A group of Harvard alums and SAI supporters gathered in Palo Alto for a conversation with Tarun Khanna, Director of SAI and Jorge Paulo Lemann Professor, Harvard Business School. Professor Khanna discussed SAI’s role as a bridge between Harvard faculty and South Asia, as well as his research on emerging markets and mobile technology.

The 2013 multi-school research on “Mapping the Kumbh Mela” spurred Professor Khanna’s research on the impact of mobile technology. This project brought together a team of over 50 faculty, students and staff from Harvard to travel to the world’s largest religious gathering.

The Mela inspired interdisciplinary research in a number of complementary fields: pilgrimage and religious studies, public health, design, communications, business, and infrastructure engineering. Professor Khanna traveled with a team from the Business School to analyze cell phone data from the festival, which has the potential to enable economic and social mobility.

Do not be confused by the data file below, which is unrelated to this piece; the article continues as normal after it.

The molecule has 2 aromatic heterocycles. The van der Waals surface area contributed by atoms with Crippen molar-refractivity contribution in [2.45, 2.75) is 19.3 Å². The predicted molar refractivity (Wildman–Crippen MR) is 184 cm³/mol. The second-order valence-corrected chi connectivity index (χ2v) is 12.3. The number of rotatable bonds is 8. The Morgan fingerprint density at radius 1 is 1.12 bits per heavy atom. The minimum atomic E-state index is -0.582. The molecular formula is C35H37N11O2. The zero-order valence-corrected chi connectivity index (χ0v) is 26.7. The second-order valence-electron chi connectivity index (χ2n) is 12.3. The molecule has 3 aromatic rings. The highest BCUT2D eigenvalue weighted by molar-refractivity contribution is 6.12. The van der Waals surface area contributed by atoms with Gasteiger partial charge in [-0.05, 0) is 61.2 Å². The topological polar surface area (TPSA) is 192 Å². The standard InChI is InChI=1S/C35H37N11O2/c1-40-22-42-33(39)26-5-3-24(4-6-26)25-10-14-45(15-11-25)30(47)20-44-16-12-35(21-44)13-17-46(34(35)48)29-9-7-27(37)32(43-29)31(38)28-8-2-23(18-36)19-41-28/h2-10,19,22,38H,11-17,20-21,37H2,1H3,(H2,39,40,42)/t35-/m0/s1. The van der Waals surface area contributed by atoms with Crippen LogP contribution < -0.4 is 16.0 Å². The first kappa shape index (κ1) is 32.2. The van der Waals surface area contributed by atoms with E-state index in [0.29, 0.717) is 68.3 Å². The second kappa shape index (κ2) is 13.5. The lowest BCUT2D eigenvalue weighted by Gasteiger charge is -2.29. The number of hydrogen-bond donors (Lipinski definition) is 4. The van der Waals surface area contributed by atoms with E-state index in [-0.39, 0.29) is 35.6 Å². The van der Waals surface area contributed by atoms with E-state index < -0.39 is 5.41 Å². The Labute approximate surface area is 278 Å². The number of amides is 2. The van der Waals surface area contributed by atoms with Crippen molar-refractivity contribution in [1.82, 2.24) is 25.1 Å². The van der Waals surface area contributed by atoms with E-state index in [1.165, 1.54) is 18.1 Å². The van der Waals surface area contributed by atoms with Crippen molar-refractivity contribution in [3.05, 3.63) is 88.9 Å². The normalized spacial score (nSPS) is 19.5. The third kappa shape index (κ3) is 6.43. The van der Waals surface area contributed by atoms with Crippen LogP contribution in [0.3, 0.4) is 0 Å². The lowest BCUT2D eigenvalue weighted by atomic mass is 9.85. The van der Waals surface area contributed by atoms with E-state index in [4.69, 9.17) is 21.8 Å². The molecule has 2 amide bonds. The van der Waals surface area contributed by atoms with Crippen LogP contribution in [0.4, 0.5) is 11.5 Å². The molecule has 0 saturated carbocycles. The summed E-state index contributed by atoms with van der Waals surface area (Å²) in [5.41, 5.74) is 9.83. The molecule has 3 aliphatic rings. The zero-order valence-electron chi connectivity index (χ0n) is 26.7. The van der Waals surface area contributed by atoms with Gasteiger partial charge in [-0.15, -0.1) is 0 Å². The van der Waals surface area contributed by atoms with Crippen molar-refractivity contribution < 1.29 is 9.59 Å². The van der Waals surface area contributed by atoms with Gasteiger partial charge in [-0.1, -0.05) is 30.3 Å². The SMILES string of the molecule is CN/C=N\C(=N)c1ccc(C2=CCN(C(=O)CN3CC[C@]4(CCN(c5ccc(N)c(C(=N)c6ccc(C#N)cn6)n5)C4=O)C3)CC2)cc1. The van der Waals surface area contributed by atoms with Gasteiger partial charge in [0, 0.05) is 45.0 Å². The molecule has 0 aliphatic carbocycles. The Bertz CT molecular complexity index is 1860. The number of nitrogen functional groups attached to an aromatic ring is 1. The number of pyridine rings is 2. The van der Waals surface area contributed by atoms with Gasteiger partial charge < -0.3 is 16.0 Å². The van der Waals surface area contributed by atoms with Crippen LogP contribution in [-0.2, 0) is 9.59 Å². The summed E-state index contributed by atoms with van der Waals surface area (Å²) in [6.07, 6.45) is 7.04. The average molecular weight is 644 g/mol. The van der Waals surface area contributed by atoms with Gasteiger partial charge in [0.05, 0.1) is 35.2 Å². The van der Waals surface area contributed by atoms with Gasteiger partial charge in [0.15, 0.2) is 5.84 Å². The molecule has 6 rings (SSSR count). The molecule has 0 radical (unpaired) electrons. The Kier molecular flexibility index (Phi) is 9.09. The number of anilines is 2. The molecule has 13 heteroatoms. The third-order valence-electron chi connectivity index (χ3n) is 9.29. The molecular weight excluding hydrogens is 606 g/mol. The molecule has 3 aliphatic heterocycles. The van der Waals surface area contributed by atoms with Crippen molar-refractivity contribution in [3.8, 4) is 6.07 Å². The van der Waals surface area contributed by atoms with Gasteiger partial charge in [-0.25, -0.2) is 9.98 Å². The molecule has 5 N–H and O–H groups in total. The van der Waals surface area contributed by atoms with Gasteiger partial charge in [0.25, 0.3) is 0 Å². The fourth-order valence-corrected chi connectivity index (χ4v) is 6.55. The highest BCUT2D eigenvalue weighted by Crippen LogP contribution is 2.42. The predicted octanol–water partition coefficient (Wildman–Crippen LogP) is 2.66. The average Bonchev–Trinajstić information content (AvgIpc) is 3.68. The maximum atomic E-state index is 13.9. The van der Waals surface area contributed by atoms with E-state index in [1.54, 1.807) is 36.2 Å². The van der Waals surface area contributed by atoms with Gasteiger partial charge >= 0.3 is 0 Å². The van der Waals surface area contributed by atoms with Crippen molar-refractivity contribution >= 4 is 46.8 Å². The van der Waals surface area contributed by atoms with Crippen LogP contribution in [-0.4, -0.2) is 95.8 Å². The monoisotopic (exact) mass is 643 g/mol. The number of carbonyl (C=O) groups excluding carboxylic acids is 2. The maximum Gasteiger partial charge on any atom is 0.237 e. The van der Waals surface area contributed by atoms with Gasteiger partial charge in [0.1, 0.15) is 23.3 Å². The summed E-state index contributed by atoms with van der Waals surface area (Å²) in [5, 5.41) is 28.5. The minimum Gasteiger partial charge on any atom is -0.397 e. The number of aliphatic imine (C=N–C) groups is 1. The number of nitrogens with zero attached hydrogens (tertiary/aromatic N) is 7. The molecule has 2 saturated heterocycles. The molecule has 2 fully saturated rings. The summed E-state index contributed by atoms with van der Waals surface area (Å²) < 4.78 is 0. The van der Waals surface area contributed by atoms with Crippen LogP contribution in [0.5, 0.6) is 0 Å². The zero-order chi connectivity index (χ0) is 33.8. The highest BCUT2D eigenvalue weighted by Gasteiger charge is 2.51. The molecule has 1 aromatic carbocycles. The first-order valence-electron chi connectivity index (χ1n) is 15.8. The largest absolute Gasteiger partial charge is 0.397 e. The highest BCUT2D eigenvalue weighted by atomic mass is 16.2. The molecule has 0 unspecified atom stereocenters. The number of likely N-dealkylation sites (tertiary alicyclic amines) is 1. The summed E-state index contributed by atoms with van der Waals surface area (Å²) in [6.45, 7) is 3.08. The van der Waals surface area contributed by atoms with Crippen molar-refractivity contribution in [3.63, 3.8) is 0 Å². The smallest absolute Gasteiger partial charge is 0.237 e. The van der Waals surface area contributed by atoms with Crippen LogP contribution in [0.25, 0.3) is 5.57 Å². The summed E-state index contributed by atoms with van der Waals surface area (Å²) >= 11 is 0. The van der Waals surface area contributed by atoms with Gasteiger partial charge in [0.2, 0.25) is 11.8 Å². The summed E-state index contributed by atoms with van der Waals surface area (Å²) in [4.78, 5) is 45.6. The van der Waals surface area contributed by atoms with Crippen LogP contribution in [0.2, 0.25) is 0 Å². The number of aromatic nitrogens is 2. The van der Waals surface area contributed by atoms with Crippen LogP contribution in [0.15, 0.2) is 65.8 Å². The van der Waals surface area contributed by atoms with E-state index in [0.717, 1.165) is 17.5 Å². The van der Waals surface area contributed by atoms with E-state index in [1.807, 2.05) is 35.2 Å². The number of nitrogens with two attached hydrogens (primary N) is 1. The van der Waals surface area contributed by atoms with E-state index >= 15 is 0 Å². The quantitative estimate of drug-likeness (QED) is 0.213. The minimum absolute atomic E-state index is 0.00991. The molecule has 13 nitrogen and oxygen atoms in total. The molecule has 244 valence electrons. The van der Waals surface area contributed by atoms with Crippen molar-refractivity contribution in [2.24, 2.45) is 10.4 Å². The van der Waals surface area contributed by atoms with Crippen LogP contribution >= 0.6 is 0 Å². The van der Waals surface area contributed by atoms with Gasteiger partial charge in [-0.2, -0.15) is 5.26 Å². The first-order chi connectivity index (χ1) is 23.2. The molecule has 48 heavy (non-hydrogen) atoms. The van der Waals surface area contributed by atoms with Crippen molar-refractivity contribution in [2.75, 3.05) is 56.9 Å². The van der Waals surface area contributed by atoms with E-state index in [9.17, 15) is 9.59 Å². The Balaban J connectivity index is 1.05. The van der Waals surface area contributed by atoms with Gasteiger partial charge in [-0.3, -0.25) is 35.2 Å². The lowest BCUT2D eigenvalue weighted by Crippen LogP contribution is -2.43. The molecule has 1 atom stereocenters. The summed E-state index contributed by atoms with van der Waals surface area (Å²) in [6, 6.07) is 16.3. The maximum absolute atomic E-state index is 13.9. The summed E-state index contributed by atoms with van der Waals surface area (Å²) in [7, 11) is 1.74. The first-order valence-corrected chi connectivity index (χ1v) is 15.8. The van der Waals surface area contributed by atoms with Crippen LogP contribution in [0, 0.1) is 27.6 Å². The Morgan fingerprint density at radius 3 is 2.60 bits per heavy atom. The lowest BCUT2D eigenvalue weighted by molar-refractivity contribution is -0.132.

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Tarun Khanna leads discussion on mobile technology in Bangalore

Khanna, left, leads the discussion

On August 13th, Tarun Khanna, Director of the South Asia Institute and the Jorge Paulo Lemann Professor at the Harvard Business School, led a discussion on“Mobile Technology: Spurring Social and Economic Enterprise in South Asia,” during his visit to Bangalore. The event was hosted by Rajiv Mody,the Chairman and Managing Director of Sasken Communication Technologies, at his residence and drew an eclectic audience of technologists, entrepreneurs, investors, Harvard alumni, and thought leaders.

Professor Khanna opened the discussion by addressing how the use of mobile technology phones has become ubiquitous in South Asia- not only as a tool to close the information gap, but as a powerful device to promote economic growth in emerging markets. The discussion hoped to broaden the understanding of mobile technology and how it can enable economic and social mobility, particularly for those most in need, through improvements in healthcare, education and financial services.  Professor Khanna focused on the society-changing potential of mobile technologies and, in particular, on specific mobile applications currently used in developing markets, such as Afghanistan, Bangladesh and India, that have demonstrated a proven impact on social development.